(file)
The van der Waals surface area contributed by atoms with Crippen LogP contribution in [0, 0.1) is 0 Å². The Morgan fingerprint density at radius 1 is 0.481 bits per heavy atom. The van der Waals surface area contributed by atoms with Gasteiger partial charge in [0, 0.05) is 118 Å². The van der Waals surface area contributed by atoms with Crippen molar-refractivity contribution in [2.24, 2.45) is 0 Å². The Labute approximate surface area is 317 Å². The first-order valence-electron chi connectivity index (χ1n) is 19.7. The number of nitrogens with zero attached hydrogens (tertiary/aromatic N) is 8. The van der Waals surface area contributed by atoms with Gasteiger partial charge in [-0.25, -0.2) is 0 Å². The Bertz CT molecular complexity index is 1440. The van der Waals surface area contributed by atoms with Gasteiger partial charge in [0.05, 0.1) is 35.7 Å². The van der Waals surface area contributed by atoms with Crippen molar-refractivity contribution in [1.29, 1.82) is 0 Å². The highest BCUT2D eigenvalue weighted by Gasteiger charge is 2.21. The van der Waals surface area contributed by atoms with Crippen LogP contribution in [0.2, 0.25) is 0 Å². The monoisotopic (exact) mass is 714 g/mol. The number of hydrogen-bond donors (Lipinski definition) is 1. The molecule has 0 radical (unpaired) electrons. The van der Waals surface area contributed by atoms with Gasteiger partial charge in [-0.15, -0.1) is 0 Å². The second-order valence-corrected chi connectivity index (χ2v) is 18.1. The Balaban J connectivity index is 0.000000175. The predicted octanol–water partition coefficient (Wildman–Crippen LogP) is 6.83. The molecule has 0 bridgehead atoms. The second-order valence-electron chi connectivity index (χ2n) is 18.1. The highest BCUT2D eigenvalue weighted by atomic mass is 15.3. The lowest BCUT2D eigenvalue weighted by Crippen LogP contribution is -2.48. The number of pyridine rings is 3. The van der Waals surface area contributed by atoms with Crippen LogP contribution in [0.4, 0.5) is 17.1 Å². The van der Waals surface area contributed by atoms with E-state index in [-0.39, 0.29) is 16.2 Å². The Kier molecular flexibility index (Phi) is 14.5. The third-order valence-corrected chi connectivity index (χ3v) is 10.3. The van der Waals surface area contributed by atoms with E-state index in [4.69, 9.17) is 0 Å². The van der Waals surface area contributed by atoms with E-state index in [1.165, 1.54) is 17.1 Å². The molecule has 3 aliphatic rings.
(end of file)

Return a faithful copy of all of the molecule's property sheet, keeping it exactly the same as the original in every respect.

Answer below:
The van der Waals surface area contributed by atoms with Crippen LogP contribution in [0, 0.1) is 0 Å². The Morgan fingerprint density at radius 1 is 0.481 bits per heavy atom. The van der Waals surface area contributed by atoms with Gasteiger partial charge in [0, 0.05) is 118 Å². The van der Waals surface area contributed by atoms with Crippen molar-refractivity contribution in [2.24, 2.45) is 0 Å². The Labute approximate surface area is 317 Å². The first-order valence-electron chi connectivity index (χ1n) is 19.7. The number of nitrogens with zero attached hydrogens (tertiary/aromatic N) is 8. The van der Waals surface area contributed by atoms with Gasteiger partial charge in [-0.25, -0.2) is 0 Å². The Bertz CT molecular complexity index is 1440. The van der Waals surface area contributed by atoms with Gasteiger partial charge in [0.05, 0.1) is 35.7 Å². The van der Waals surface area contributed by atoms with Crippen molar-refractivity contribution in [1.29, 1.82) is 0 Å². The highest BCUT2D eigenvalue weighted by Gasteiger charge is 2.21. The van der Waals surface area contributed by atoms with Crippen LogP contribution in [0.2, 0.25) is 0 Å². The monoisotopic (exact) mass is 714 g/mol. The number of hydrogen-bond donors (Lipinski definition) is 1. The molecule has 0 radical (unpaired) electrons. The van der Waals surface area contributed by atoms with Gasteiger partial charge in [-0.15, -0.1) is 0 Å². The second-order valence-corrected chi connectivity index (χ2v) is 18.1. The Balaban J connectivity index is 0.000000175. The predicted octanol–water partition coefficient (Wildman–Crippen LogP) is 6.83. The molecule has 0 bridgehead atoms. The second-order valence-electron chi connectivity index (χ2n) is 18.1. The highest BCUT2D eigenvalue weighted by atomic mass is 15.3. The lowest BCUT2D eigenvalue weighted by Crippen LogP contribution is -2.48. The number of pyridine rings is 3. The van der Waals surface area contributed by atoms with Crippen LogP contribution in [0.4, 0.5) is 17.1 Å². The van der Waals surface area contributed by atoms with E-state index in [-0.39, 0.29) is 16.2 Å². The Kier molecular flexibility index (Phi) is 14.5. The third-order valence-corrected chi connectivity index (χ3v) is 10.3. The van der Waals surface area contributed by atoms with E-state index in [4.69, 9.17) is 0 Å². The van der Waals surface area contributed by atoms with E-state index in [1.165, 1.54) is 17.1 Å². The molecule has 3 aliphatic rings.